Essentially all brain lymphomas, as well as many peripheral lymphomas, in AIDS patients carry the Epstein- Barr virus (EBV) genome. We hypothesize that therapeutic approaches which specifically target EBV- infected cells for destruction will be useful in treating AIDS-related lymphomas. We recently showed that expression of the cellular transcription factor, XBP-1, with agents that inhibit type II HDACs is sufficient to induce lytic EBV gene transcription. We find that XBP-1 activates the two viral immediate-early (IE) promoters, while type II HDACs directly inhibit BZLF1 transcriptional function. We propose to build upon these discoveries to identify more effective methods for inducing lytic EBV infection in tumor cells with minimal toxicity to normal cells. We have also discovered that very low level lytic EBV gene expression unexpectedly enhances the ability of early-passage lymphoblastoid cell lines to form lymphoproliferative disease in immunodeficient SCID mice, and we showed that this effect is mediated (at least in part) through release of the B-cell growth factor, IL-6. In the proposed research, we will dissect the viral and cellular regulatory pathways that determine whether EBV infection is latent versus lytic in B cells, and explore whether agents which activate XBP-1 could be used to promote lytic viral infection in lymphomas (Aim 1). We will also examine how different type 1/II HDACs affect the functions of the viral lytic proteins, BZLF1 and BRLF1, and vice versa (Aim 2). In addition, we will determine how the lytic form of viral infection affects EBV pathogenesis and lymphoma formation in the presence and absence of a functional human immune system (Aim 3). Our proposed studies may lead to novel, EBV-based strategies for treating AIDS-related lymphomas. PROJECT NARRATIVE Epstein-Barr virus is an important cause of AIDS-related lymphomas, as well as other types of malignancies. The proposed research will examine how Epstein-Barr virus can be converted from a latent to active form in tumor cells, and whether drugs that can activate the lytic form of virus can be used to treat EBV-positive tumors.

Agency
National Institute of Health (NIH)
Institute
National Cancer Institute (NCI)
Type
Research Project (R01)
Project #
5R01CA066519-18
Application #
8204757
Study Section
AIDS-associated Opportunistic Infections and Cancer Study Section (AOIC)
Program Officer
Liddell Huppi, Rebecca
Project Start
1995-02-13
Project End
2013-12-31
Budget Start
2012-01-01
Budget End
2013-12-31
Support Year
18
Fiscal Year
2012
Total Cost
$261,708
Indirect Cost
$79,266
Name
University of Wisconsin Madison
Department
Internal Medicine/Medicine
Type
Schools of Medicine
DUNS #
161202122
City
Madison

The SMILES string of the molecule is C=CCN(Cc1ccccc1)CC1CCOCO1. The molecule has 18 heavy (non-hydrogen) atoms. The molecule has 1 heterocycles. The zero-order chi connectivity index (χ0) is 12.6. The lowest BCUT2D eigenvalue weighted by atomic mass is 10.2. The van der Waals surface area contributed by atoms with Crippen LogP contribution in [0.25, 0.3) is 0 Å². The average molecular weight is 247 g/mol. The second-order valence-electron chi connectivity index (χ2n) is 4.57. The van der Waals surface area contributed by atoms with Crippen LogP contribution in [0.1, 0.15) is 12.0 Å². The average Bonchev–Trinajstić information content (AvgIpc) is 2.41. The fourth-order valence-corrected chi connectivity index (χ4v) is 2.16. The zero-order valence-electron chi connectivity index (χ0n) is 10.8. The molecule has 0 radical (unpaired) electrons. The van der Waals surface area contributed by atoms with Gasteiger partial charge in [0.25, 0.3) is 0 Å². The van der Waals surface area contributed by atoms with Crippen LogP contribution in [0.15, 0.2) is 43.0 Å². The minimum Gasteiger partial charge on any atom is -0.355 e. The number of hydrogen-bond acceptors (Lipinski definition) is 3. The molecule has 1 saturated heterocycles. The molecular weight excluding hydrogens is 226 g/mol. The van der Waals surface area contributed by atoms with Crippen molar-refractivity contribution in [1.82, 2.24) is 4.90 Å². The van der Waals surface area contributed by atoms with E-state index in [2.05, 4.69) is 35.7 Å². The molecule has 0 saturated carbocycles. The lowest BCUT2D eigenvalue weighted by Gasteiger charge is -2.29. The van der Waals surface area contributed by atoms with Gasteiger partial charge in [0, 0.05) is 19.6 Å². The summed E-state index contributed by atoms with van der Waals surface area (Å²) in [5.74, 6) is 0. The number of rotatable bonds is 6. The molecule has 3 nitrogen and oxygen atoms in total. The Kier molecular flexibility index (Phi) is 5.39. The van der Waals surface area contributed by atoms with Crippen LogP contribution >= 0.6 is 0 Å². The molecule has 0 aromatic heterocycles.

State
WI
Country
United States
Zip Code
53715
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Wille, Coral K; Nawandar, Dhananjay M; Panfil, Amanda R et al. (2013) Viral genome methylation differentially affects the ability of BZLF1 versus BRLF1 to activate Epstein-Barr virus lytic gene expression and viral replication. J Virol 87:935-50
Raver, Ryan M; Panfil, Amanda R; Hagemeier, Stacy R et al. (2013) The B-cell-specific transcription factor and master regulator Pax5 promotes Epstein-Barr virus latency by negatively regulating the viral immediate early protein BZLF1. J Virol 87:8053-63
Robinson, Amanda R; Kwek, Swee Sen; Kenney, Shannon C (2012) The B-cell specific transcription factor, Oct-2, promotes Epstein-Barr virus latency by inhibiting the viral immediate-early protein, BZLF1. PLoS Pathog 8:e1002516
Ma, Shi-Dong; Hegde, Subramanya; Young, Ken H et al. (2011) A new model of Epstein-Barr virus infection reveals an important role for early lytic viral protein expression in the development of lymphomas. J Virol 85:165-77
Shaffer, Donald R; Savoldo, Barbara; Yi, Zhongzhen et al. (2011) T cells redirected against CD70 for the immunotherapy of CD70-positive malignancies. Blood 117:4304-14
Robinson, Amanda R; Kwek, Swee Sen; Hagemeier, Stacy R et al. (2011) Cellular transcription factor Oct-1 interacts with the Epstein-Barr virus BRLF1 protein to promote disruption of viral latency. J Virol 85:8940-53
Hagemeier, Stacy R; Barlow, Elizabeth A; Kleman, Ariel A et al. (2011) The Epstein-Barr virus BRRF1 protein, Na, induces lytic infection in a TRAF2- and p53-dependent manner. J Virol 85:4318-29
Hagemeier, Stacy R; Dickerson, Sarah J; Meng, Qiao et al. (2010) Sumoylation of the Epstein-Barr virus BZLF1 protein inhibits its transcriptional activity and is regulated by the virus-encoded protein kinase. J Virol 84:4383-94
Bristol, Jillian A; Robinson, Amanda R; Barlow, Elizabeth A et al. (2010) The Epstein-Barr virus BZLF1 protein inhibits tumor necrosis factor receptor 1 expression through effects on cellular C/EBP proteins. J Virol 84:12362-74

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